Nick Cave CD review [Anti]

Music Reviews
Nick Cave CD review [Anti]
Feb 11, 2003, 16:25


The15-minute gallop of “Babe, I'm On Fire” justifies the embrace of the Bad Seed's 12th release since forming in 1984, and that's just the start. Coming off of the limited And No More Shall We Part, this thing is alive with fire, charm and harm. What makes this Cave's best since The Boatman's Call is the pathetic love starvation of “He Wants You,” the optimistic swagger and strut made of the pensive piano solitude of “Wonderful Life” and the absolute love-song poetry of “Rock of Gibraltar.”

The band gets more solid as the years pass; “There is a Town” is driven by Mick Harvey's nimble, simple guitar chord and carried by a—fuckit, it's okay—click track to help the impressive drum beat.

The production comes with help from Nick Launey, who also worked with Cave on the “Release the Bats” single in the early 80s Birthday Party.

While Cave continues to convey the image of an over-educated and sometimes pretentious “artist,” his work betrays his reality, one in which the insufferable is endured and longing is treasured as the equal of love.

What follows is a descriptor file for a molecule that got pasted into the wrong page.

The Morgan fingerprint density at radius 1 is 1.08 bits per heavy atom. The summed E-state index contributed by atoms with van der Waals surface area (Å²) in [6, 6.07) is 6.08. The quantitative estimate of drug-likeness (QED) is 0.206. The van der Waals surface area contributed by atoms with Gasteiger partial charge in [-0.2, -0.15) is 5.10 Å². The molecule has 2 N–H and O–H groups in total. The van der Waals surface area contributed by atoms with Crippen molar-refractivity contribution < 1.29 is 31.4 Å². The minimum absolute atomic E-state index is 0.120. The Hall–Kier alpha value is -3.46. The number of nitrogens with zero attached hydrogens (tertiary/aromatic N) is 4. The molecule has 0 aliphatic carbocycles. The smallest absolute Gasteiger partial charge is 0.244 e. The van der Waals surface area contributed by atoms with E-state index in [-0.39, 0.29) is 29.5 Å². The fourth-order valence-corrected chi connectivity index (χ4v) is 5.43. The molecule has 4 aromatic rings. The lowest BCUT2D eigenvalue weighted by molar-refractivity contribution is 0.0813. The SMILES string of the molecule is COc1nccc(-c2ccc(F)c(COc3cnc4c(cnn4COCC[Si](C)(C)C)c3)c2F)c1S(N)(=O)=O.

Most of Cave's non-musical projects are inevitably failures, from the pompous novel, And the Ass Saw the Angel, to his acting attempts (don't bother). And the live show, once grand, is no more after the departure in early 2003 of Bargeld. The dynamics that equated explosion left with him and the brief U.S. tour was weakened for it. No longer will Cave be a must-see until he redeems himself in that arena. He is a hero, though, when it comes to writing truly nocturnal songs and singing them with a desperate sincerity. His intensity and emotional ferocity continue to ensure his enigmatic grace. Nocturama is one more testament to his dark gift. [Anti]


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